Study seeks reasons new doctors stumble during residencies

Hospital service is high in responsibility, stress

September 06, 2000|By Diana K. Sugg | Diana K. Sugg,SUN STAFF

Stress and depression often cause young physicians to struggle in their residencies, leaving them with poor clinical judgment and inadequate medical knowledge.

The finding, published in today's Journal of the American Medical Association, comes from a nationwide survey of 298 directors of internal medicine residency programs.

The study found diverse and complex issues facing the programs in dealing with "problem residents," rookie doctors with problems significant enough that supervisors need to intervene.

According to the program directors, about 7 percent of their residents are in this category. But little is known about contributing factors and how best to manage the problem residents.

That's why physicians at the Johns Hopkins School of Medicine conducted the study.

About a third of the program directors believed that residents older than 35, foreign medical school graduates and members of an underrepresented minority had an increased chance of being identified as a problem resident.

The study's authors suggested that cultural and language differences, expectations and previous experiences might put these groups at a disadvantage at the beginning of their training.

Discrimination could also be a factor, the study noted.

But for all of the doctors, residency is a demanding time that brings situational, personal and professional stresses.

These newly minted medical school graduates have often moved to new cities to begin their residencies. For the first time, they have responsibility for patients. They are learning to negotiate the complicated system in a hospital - and they're working about 80 hours a week.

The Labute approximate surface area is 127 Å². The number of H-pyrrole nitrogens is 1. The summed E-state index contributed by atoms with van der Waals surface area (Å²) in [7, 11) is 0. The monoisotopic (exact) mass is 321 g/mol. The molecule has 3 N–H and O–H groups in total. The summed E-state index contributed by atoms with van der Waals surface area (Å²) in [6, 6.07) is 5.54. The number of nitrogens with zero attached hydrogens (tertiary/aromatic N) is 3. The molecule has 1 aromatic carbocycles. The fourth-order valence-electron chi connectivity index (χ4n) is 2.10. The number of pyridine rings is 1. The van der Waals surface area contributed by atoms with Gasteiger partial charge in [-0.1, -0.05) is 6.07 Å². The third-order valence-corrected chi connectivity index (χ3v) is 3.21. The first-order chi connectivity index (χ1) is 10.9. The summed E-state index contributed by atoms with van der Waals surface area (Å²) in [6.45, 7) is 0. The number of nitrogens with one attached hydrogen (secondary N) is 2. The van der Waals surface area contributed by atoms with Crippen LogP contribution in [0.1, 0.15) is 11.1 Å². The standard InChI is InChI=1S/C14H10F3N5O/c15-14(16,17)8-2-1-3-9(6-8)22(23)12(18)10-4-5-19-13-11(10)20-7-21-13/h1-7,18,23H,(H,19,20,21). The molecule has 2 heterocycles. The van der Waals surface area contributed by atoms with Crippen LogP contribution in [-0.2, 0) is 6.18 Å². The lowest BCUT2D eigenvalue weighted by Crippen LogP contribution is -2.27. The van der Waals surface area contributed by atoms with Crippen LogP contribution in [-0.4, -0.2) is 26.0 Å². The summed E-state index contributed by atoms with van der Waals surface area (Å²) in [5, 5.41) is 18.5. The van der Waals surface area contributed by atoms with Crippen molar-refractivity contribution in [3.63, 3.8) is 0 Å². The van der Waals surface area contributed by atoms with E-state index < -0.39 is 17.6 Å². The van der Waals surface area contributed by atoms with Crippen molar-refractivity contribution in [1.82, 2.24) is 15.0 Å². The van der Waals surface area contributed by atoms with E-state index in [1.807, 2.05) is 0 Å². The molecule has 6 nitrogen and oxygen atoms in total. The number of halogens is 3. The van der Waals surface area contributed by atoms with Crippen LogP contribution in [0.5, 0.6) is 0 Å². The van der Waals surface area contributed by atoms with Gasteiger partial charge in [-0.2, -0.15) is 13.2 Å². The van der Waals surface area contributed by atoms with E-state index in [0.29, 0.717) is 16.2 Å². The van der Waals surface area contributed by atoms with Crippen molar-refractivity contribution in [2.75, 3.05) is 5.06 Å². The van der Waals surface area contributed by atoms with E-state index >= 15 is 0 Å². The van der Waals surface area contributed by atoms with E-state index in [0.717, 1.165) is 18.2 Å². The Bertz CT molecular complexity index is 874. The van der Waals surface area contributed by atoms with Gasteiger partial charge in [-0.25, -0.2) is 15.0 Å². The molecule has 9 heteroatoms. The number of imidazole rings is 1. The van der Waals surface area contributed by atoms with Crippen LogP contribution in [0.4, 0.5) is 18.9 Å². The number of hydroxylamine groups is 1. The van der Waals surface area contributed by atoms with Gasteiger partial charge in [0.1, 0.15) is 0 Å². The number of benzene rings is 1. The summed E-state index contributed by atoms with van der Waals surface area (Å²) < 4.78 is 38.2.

"It's not surprising, given the demands both personally and professionally, that many residents have problems," said Dr. Scott M. Wright, one of the study's authors and co-director of the medical education fellowship at Johns Hopkins Bayview Medical Center.

Chief residents and attending physicians were the most likely ones to identify problem residents, by watching them in action, through chart reviews or a critical incident, or through a poor performance at a morning report.

The most helpful interventions, according to the program directors, were frequent feedback sessions and an assigned mentor.

The study's authors believe residency programs need to be more aggressive about identifying these residents and working with them. About 57 percent of the problem doctors finish their residencies.

At the University of Maryland Medical Center, internal medicine residents receive written evaluations every month. A few might need extra tutoring, or counseling in becoming more efficient, or advice on what they need to be reading.

"We try and keep that loop very tight so things don't slip through," said Dr. Susan D. Wolfsthal, the residency program director for the Department of Medicine at Maryland.

"I talk to people all the time ... but it doesn' t mean they're not good doctors."

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